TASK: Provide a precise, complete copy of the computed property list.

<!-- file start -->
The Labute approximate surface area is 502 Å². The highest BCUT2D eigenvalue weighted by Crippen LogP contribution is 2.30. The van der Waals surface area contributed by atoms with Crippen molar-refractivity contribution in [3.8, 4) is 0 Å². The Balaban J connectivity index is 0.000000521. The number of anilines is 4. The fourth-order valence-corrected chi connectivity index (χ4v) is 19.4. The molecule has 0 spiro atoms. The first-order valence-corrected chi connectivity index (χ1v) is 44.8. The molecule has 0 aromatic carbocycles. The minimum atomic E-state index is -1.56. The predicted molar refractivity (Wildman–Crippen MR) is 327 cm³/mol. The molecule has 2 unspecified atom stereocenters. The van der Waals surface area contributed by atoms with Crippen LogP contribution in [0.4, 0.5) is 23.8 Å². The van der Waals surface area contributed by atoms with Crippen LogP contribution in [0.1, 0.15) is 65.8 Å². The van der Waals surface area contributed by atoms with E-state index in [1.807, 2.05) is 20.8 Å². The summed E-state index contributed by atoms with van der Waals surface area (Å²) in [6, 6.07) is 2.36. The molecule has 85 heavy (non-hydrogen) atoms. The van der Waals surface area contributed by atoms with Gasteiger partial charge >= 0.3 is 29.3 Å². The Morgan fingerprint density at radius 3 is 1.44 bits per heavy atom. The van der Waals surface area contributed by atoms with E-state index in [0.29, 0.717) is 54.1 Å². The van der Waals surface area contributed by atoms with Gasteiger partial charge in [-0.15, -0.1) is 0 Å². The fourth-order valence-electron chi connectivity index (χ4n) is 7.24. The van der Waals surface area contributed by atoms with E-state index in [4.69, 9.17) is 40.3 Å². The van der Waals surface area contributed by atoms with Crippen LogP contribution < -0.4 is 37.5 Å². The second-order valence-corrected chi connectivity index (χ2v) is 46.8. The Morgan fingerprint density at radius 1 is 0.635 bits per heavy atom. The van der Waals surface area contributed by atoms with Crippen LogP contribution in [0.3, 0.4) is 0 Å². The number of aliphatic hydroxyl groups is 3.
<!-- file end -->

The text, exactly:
The Labute approximate surface area is 502 Å². The highest BCUT2D eigenvalue weighted by Crippen LogP contribution is 2.30. The van der Waals surface area contributed by atoms with Crippen molar-refractivity contribution in [3.8, 4) is 0 Å². The Balaban J connectivity index is 0.000000521. The number of anilines is 4. The fourth-order valence-corrected chi connectivity index (χ4v) is 19.4. The molecule has 0 spiro atoms. The first-order valence-corrected chi connectivity index (χ1v) is 44.8. The molecule has 0 aromatic carbocycles. The minimum atomic E-state index is -1.56. The predicted molar refractivity (Wildman–Crippen MR) is 327 cm³/mol. The molecule has 2 unspecified atom stereocenters. The van der Waals surface area contributed by atoms with Crippen LogP contribution in [0.4, 0.5) is 23.8 Å². The van der Waals surface area contributed by atoms with Crippen LogP contribution in [0.1, 0.15) is 65.8 Å². The van der Waals surface area contributed by atoms with E-state index in [1.807, 2.05) is 20.8 Å². The summed E-state index contributed by atoms with van der Waals surface area (Å²) in [6, 6.07) is 2.36. The molecule has 85 heavy (non-hydrogen) atoms. The van der Waals surface area contributed by atoms with Gasteiger partial charge >= 0.3 is 29.3 Å². The Morgan fingerprint density at radius 3 is 1.44 bits per heavy atom. The van der Waals surface area contributed by atoms with E-state index in [0.29, 0.717) is 54.1 Å². The van der Waals surface area contributed by atoms with Gasteiger partial charge in [-0.15, -0.1) is 0 Å². The fourth-order valence-electron chi connectivity index (χ4n) is 7.24. The van der Waals surface area contributed by atoms with E-state index in [4.69, 9.17) is 40.3 Å². The van der Waals surface area contributed by atoms with Crippen LogP contribution < -0.4 is 37.5 Å². The second-order valence-corrected chi connectivity index (χ2v) is 46.8. The Morgan fingerprint density at radius 1 is 0.635 bits per heavy atom. The van der Waals surface area contributed by atoms with Crippen LogP contribution in [0.3, 0.4) is 0 Å². The number of aliphatic hydroxyl groups is 3.